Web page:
One of my keenest memories of Sunday School teaching is the Saturday night rush—I would quickly read the lesson plan over on Saturday night and realize I was out of some essential ingredient for the craft. My church was relatively well-supplied, so I could always hope the church might have the super glue, markers, or glitter on hand.
But just in case, sometimes I would have to search for a back-up. Just in case you’re in the same boat, here are five simple crafts to choose from. (No “gratefulness turkey” crafts included, because you’re always out of brown construction paper—seriously.) These object lessons on thankfulness work well if you want to switch out the craft in your regular Sunday school lesson, and they’re especially helpful if you’re writing the lessons yourself.
1. Postcards of Thanks
Simple, decorated cards can help guide kids in the importance of expressing thankfulness to friends, neighbors, teachers, or family members:
Step 1 Cut heavy paper or cardstock into postcard-sized rectangles. (see USPS size requirements here), or purchase pre-cut blank cards (sometimes craft stores sell stacks or assorted blank postcards).
*bonus: use decorative scissors on the edges!
Step 2 Assemble stickers, die-cut decorations, glue sticks, crayons, glitter glues, and whatever decorative elements you have on hand (you can theme this for Thanksgiving season if you wish, but it can be used for any lesson on thankfulness!).
Step 3 Let the kids decorate, while helping them decide who will get the card. Ask them to share stories about a recent time when they were thankful for someone. Tell a story yourself, about how someone brought you a cup of coffee, or helped you finish painting your living room!
Step 4 Depending on how old the kids are, you can help them write a thank-you message on the back, along with the recipient’s name. Talk them through asking their parents for the person’s address, or tell them they can deliver the card by hand.
Example text to discuss:
This is the story of Jesus healing 10 lepers, and the one who turned back to thank Jesus. Ask kids about when they say thank you to their moms, their teachers, their dads, their friends, and God. Talk about leprosy a little bit, and explain that the 10 lepers were sick, but they were also kept away from their families and their friends.
- How many of the lepers did Jesus heal?
- Where do you think they went?
- How many of the lepers were grateful for being healed?
- How many SAID thank you to Jesus?
- Why is it important to say thank you to people who help us?
- What does it mean to you when someone says thank you for something you gave, did, or said?
- How did saying thank you help the 10th leper more than just being healed?
2. Pumpkin Pie Spinner
Help kids make a list for the good things they can be thankful for:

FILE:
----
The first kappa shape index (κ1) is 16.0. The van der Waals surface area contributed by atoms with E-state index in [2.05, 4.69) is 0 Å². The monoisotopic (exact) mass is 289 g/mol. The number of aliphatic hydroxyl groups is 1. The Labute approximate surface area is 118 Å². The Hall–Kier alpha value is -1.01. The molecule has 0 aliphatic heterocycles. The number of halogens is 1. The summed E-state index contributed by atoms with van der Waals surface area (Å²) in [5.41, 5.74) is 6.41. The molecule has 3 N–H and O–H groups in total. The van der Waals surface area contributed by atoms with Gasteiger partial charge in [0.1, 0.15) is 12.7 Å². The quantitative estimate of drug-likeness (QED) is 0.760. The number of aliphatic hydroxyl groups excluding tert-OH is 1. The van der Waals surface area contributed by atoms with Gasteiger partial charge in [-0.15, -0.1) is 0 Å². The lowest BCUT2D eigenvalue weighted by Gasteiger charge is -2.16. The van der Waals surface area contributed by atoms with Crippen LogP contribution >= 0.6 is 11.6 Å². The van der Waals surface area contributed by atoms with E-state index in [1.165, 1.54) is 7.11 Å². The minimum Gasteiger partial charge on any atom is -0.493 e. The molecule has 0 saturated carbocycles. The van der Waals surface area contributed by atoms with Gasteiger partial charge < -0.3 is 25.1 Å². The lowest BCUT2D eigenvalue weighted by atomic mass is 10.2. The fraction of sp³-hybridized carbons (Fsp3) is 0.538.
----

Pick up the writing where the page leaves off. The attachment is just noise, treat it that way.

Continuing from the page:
Step 1 Collect enough plain paper plates for each kid in your class, along with a brad, and construction paper (For Pumpkin pie, use orange, but you can use other colors for other seasons! How about Key Lime, or Strawberry?)
Step 2 Pre-cut rounds from the orange paper that fit the diameter of the flat inner circle of the plate (traditional economy Dixie plates are 9”, so you’ll need about 6” for the center). Mark a dot with a marker or pencil in the center of each circle, and pre-mark the lines for the open wedge. You can cut the wedges yourself if your class is short, or have the kids cut it in class.
Step 3 Have the kids center their “pie” in their plate, and help them poke the brad through. Once the spinners are in place show the kids how they can make six “pieces of thankful pumpkin pie” by writing something they are thankful for, then turning the spinner until they have another blank space, and writing another thing.
Step 4 After the spinners are made, the rest of the lesson is helping kids think up things to be thankful for! If you have a whiteboard, you can help the kids make a big list to start from. If you have extra time, the kids can decorate the pies and pie “crusts”.
Example text and questions:
This is an entire chapter of thankfulness for how God’s love endures forever. You can incorporate that phrase somewhere on the project if you wish, and with your whiteboard or a piece of paper, build a list of all the things the Psalmist is thankful for (God is GOOD, God is LORD, God does great things, God makes great things, God made the earth, the sun, and the moon, and the stars…etc.).
- What kinds of things are you thankful for?
- What reminds you to be thankful?
- What things do you forget to be thankful for sometimes?
- How do you say thanks to your mom/dad/friend/sister/brother/teacher?
- How do you say thanks to God?
3. Thankful Doughnuts
A super-speedy craft, this is a decoration that reminds kids to be thankful for everything they have instead of worrying about the “empty spaces” in their lives.
Step 1 Make a paper doughnut template for each child from construction or craft paper.
Step 2 Have your decorating supplies handy for kids to decorate with glitter, stickers, markers, crayons, glue, gluesticks, etc.